The Indian Institute of Science (IISc) story is intimately linked with the evolution of research, higher education, science, and technology in India. From establishing sandalwood oil and soap factories to training military personnel, manufacturing goods, repairing warplanes, and finding solutions for Covid-related ailments – the organisation has maintained a reputation for cutting-edge research and development for a solid 112 years now.
And its birth is just as formidable as its research. The venerable institution was set up by none other than legendary industrialist and founder of the Tata group – Jamsetji Nusserwanji Tata.
In the early 1890s, the idea to launch this institution was thought of by Jamsetji, reportedly encouraged by a conversation with Swami Vivekananda. By 1898, Jamsetji actively was on the lookout for a suitable place for such an institution. He met and discussed his idea with Sheshadri Iyer, the Diwan of Mysore.
The two of them convinced the then-ruler of Mysore, Krishnaraja Wodeyar IV, to donate roughly 372 acres of land in the heart of then-Bangalore, and provide other necessary facilities. And thus, a legend in India’s research capabilities was born on 27 May 1909.
Research during early days
The institute’s first director was an English Chemist named Morris Travers. With only two academic departments — electrical technology and general & applied chemistry, and 24 students, the institute carried out studies of immediate importance to the country.
Early research conducted by IISc led to establishing six factories in the city in less than five years.
In 1933, with Nobel laureate Sir CV Raman, the first Indian director, the institute introduced two more departments – Biochemistry and physics. Later, in collaboration with Hindustan Aircraft Limited, the institute repaired British and American warplanes during WWII.
Modern era and the battle against Covid
After the 1960s, under the leadership of director Satish Dawan, the institute began to include a diverse range of research areas, including molecular biophysics, computer science and automation, and more. They even launched the Centre for Theoretical Studies, which led to other centres in ecology, atmospheric and oceanic sciences.
Today, IISc has 45 departments and various undergraduate programmes with research areas focussing on nanoscience, hypersonics engineering, brain research, and more. The institute also continues to incubate startups that are developing resources to solve timely issues.
After the COVID-19 pandemic hit, IISc initiated several projects to address problems arising in the country. Here are five such innovations introduced by IISc and startups incubated with the institute.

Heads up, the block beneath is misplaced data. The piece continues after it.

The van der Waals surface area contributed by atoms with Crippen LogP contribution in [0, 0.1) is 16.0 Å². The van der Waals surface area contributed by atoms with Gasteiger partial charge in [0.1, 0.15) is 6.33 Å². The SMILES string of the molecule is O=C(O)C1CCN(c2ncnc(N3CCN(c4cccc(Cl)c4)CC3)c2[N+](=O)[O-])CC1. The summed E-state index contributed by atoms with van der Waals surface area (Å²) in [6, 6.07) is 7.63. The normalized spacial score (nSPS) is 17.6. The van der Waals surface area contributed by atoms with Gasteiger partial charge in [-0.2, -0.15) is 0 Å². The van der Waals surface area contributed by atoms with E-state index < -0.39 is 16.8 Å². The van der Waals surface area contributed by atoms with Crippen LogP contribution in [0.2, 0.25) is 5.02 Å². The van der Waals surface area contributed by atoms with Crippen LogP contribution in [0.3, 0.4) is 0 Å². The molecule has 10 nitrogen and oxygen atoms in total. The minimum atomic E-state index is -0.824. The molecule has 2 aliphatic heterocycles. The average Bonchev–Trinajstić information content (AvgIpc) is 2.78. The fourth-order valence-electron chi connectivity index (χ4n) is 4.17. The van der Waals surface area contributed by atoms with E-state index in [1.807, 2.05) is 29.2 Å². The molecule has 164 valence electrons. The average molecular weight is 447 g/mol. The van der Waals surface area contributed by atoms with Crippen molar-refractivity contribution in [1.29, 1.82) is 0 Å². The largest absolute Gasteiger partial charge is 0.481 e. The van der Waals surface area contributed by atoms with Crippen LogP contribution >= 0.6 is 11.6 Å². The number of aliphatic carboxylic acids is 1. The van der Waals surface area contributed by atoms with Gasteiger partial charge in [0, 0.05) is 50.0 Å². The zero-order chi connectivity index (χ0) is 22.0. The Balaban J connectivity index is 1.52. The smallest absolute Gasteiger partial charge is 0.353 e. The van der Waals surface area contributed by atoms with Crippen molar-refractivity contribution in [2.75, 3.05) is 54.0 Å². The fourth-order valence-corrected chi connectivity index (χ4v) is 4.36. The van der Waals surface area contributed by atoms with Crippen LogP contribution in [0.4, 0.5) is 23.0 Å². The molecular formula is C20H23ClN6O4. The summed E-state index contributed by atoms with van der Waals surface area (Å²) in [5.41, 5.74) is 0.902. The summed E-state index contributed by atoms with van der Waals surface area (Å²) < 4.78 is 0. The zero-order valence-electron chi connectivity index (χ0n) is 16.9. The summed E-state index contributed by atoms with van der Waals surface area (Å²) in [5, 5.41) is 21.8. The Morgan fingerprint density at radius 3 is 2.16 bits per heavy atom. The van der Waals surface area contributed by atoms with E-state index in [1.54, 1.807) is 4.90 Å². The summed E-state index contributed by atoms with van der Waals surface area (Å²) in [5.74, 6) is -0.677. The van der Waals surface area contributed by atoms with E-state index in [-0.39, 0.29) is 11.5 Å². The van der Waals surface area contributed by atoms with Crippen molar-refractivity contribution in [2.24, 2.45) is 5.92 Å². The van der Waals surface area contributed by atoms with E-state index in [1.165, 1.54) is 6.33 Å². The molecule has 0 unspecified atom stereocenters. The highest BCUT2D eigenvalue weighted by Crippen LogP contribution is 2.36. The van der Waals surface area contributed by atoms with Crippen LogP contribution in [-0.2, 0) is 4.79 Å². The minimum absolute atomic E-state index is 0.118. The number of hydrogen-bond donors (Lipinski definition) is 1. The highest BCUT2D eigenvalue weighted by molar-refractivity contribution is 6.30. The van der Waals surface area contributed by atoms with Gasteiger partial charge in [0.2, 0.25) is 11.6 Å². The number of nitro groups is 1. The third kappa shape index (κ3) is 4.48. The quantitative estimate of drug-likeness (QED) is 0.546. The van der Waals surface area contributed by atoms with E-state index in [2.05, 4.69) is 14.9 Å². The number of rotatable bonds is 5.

In the early stages of the pandemic, experts predicted that the Indian healthcare system would face a shortage of ventilators for critical patients. To address this, a group of engineers started building the prototype of an electro-mechanical ventilator from scratch. Within 35 days, by using components and parts made in India, the team finalised their prototype.
After conducting several rounds of tests at the lab level and getting approval, the design was approved for commercialization.
A startup incubated with the IISc, Mynvax, is working on developing a warm vaccine. This means the vaccine can be stored in temperatures as high as 37 degrees Celsius for up to one month. In an interview with YourStory, the co-founder of Mynvax says that the vaccine can go up 100 degrees Celsius without losing its efficacy.
This candidate eliminates the need for cold storage across the country and has already completed trials on animals.
3. Two-step RT PCR test
Shanmukha Innovations, an IISc incubated startup, has validated and launched a two-step process for RT PCR swab tests. According to a news article, the devices are cheaper and readily available across the country.
These kits were tested alongside one-step RT PCR swab tests in collaboration with Bangalore Medical College and Research Institute. After testing 100 samples, the results proved accurate, and the process was validated for large scale manufacturing.
4. Azooka’s RNA Wrapr
Azooka Life Sciences, an IISc incubated startup, has innovated a low-cost solution to eliminate the transportation of swab tests taken in rural areas. This time-consuming process is also expensive as all the tests need to be stored in dry ice to maintain a certain temperature.
With Azooka’s RNA Wrapr, swab tests can be stored in vials that protect and preserve the RNA content for up to seven days.
Apart from this, the company also repurposed their DNA-testing stains named Tinto-Rang to work for RNA-testing.
5. Portable Antibody testing device
PathShodh Labs, another IISc incubated startup, has developed a portable antibody test kit that can identify COVID-19 infections and an individual’s immune response to the disease.
The device, which comes in two parts, has a handheld analyser that reads blood samples and provides reports. The other is a test strip where a drop of blood is placed. The system provides results within five minutes and can store up to 1 lakh real-time results.
The device was tested across four labs in Bengaluru and was approved by an ICMR-recognised lab in Faridabad for industrial manufacturing.
(Edited by Vinayak Hegde)